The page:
Last week, Drake wore a $750,000 watch that read “I’d love to kiss your pussy” to a basketball game. Few things in fashion are truly shocking anymore, but that one got a reaction. Partly because most people hadn’t heard of an erotic watch. Why would you put porn on a watch? But it turns out Drake’s watch, which was by Richard Mille, was actually pretty demure — it contained no actual imagery — plus it fit his love-lorn personal brand.
I had a mature conversation with Nate Borgelt, the head of sales for Sotheby’s watch department in New York. He explained in detail that for centuries watches have depicted people doing it … but not for the reasons you may think.
A warning: The interview below contains several truly X-rated watch faces, and many double entendres.
So Drake wore a $750,000 erotic watch to a basketball game. It was the first time I had heard of such a thing, but Richard Mille’s site says erotic horology has a long history. What is that history?
They came around the 1750s. They were primarily sold in France, England, and China. In France and England, they developed around the same period of time but for two separate reasons. In France the erotic watch came about because of Louis XV. His predecessors were morally strict and weren’t very open in their sexuality, but Louis XV was the opposite. He was very open with his sexuality and encouraged people in France to be open with theirs. This trickled down into the watches that were being developed in France, as well as in media and art.
In England, it was the flip side. There was still a very restricted moral view of sexuality and there was a lot of repression. [The erotic watch] was a hidden treat, something to ridicule of those in charge. So they used these hidden pieces, these erotic watches, to poke fun at those in charge, like priests, kings, anyone who was positioned as a moral authority.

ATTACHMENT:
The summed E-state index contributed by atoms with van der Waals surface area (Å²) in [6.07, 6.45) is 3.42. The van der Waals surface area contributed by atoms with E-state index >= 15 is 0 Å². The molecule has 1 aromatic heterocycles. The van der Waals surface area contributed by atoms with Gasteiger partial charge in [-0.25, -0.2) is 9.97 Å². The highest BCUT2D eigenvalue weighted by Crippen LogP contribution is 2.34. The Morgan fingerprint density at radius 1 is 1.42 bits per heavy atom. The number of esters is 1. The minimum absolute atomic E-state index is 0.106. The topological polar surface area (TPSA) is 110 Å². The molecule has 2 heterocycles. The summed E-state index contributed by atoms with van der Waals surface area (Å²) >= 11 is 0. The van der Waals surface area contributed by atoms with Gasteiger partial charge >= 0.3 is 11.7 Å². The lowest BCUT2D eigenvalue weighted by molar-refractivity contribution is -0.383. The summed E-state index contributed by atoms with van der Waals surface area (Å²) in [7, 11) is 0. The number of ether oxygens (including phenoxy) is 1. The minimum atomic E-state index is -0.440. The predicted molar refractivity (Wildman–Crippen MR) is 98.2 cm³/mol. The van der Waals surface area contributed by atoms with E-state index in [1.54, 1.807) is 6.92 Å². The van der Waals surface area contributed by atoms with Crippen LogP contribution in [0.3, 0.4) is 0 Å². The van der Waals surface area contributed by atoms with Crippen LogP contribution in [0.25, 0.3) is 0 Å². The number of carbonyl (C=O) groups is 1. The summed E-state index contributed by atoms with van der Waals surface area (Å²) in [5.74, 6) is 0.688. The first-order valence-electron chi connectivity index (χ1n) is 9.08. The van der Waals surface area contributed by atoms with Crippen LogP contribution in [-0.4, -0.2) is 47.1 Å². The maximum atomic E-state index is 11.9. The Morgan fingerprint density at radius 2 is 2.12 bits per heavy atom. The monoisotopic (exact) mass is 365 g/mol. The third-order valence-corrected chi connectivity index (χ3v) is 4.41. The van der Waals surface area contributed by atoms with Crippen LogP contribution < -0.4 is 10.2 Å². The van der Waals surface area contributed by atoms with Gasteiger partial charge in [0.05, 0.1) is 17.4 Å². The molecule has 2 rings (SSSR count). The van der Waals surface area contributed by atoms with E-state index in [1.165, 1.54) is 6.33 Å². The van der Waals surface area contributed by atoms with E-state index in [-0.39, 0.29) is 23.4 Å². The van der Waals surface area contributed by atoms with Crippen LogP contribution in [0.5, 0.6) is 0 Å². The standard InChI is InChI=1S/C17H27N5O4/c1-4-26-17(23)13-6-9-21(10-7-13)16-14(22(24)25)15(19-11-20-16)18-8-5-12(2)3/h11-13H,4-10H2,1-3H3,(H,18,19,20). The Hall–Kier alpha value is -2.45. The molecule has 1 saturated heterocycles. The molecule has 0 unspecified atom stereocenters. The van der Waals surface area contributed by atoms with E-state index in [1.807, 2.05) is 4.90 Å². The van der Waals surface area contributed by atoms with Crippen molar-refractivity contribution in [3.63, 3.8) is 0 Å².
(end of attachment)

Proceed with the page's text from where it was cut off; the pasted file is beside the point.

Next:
Who was the client? Was it aristocrats?
Yes. A lot of traditional erotic watches are visual depictions, like enamel paintings or small etchings. The really complicated and expensive ones are the ones that feature automatons. Those have moving parts. (You can imagine how they’re moving.) Those were made for aristocrats and people who were on the outside of the higher echelons of society. So they wanted to make fun of their peers by having these watches that depicted priests and kings in these interesting positions.
Oh, so some of them were of specific people?
Well, I mean, they would show a nun and a priest engaging in a sex act. So it was not necessarily specific people, but the idea of these people who were imposing their strict moral laws on them.
Was their function satirical or pornographic?
I would separate it from pornography. It wasn’t used in that regard. It was satirical. It was also social. For example, if you had a gentleman at a party with an erotic watch, he may show it to some ladies and gauge their reaction, and then know who was interested based on that. It could show your political stances, but it could also be something where you’re showing it around at a party to gauge your night.
Interesting. Because my first question when I saw the enamel erotic watches was “Why would you put that on a watch?” It’s so public for porn to have it on your wrist.
Well, at this time people who had money had pocket watches. The common person would just look to the clock tower in town.